Understanding FX

Currency Pairs

Even though currencies are traded on the Forex market, we are not able to buy or sell single currencies. Each time we place a trade in the market we are buying or selling a currency pair.

Currency pairs consist of two currencies – the first one is the base currency and the second one the counter-currency.

An example of a currency pair is the EUR/USD pair.

When we buy the EUR/USD pair, we are actually buying the euro and selling the US dollar.

Similarly, when we sell the EUR/USD pair, we are actually selling the euro and buying the US dollar.

CFD's

On Forex Markets, you do not actually purchase the currency.

You simply make a prediction: currency X will gain in value over currency Y over a period of time.

Traders make educated guesses by analysing the economy, past trends and major expected events.

This process is called ‘trading forex’. The more technical term is trading Contracts for Difference (CFDs).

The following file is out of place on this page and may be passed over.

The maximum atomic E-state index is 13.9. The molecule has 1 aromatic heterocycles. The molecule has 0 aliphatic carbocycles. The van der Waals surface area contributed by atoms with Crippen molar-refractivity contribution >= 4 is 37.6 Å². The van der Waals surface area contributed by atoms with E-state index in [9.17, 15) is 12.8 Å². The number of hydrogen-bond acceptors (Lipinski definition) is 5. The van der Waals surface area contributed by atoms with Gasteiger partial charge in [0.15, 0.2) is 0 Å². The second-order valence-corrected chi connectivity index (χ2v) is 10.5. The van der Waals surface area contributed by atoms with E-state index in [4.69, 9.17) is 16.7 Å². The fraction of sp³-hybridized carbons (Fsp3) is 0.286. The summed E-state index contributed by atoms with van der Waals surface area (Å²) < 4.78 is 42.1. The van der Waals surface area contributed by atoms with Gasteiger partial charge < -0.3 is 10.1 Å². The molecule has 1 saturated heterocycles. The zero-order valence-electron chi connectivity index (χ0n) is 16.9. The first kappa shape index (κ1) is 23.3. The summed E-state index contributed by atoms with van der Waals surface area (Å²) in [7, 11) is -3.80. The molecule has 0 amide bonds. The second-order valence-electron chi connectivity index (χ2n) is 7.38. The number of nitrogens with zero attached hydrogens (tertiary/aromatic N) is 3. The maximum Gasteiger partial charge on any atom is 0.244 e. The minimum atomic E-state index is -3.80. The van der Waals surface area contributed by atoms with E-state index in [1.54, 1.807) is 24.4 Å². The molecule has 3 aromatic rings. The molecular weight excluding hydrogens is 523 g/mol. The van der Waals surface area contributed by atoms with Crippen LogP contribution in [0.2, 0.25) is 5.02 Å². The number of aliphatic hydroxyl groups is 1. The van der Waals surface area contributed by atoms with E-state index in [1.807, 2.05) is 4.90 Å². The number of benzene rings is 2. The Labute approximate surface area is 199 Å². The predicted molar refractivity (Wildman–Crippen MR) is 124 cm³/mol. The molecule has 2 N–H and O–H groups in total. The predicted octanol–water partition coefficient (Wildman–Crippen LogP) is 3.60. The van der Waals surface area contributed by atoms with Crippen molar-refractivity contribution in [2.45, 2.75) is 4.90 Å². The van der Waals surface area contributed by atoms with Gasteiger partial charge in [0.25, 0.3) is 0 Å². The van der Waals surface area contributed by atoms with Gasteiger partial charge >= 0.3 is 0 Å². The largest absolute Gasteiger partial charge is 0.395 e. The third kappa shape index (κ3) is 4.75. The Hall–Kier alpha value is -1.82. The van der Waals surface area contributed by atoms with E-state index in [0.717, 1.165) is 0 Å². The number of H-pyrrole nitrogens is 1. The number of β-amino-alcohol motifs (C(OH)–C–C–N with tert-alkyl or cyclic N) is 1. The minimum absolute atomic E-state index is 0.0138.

Currency Pairs Explained

Majors

In general, currency pairs can be grouped into major pairs, cross pair, and exotic pairs.

Major pairs are currency pairs that include the US dollar as either the base currency or counter-currency and one of the other seven major currencies (EUR, CAD, GBP, CHF, JPY, AUD, NZD.)

If you are just beginning with trading, you should focus on the major pairs since they usually offer very low transaction costs and enough liquidity to avoid high slippage. Examples of major pairs are EUR/USD, GBP/USD and USD/CHF.

Cross Pairs & Exotics

Cross pairs, on the other hand, include any two major currencies except the US dollar.

Unlike major pairs, cross pairs have higher transaction costs and, at times of lower liquidity, traders can face slippage.

Cross pairs are also usually more volatile than major pairs. Examples of cross pairs include EUR/GBP, EUR/CHF and AUD/NZD.

Finally, exotic pairs include exotic currencies which are not in the Top 10 of the most traded currencies, such as the Mexican peso, Turkish lira or Czech koruna.

Since those currencies can be extremely volatile, they should be left to be traded by the pros.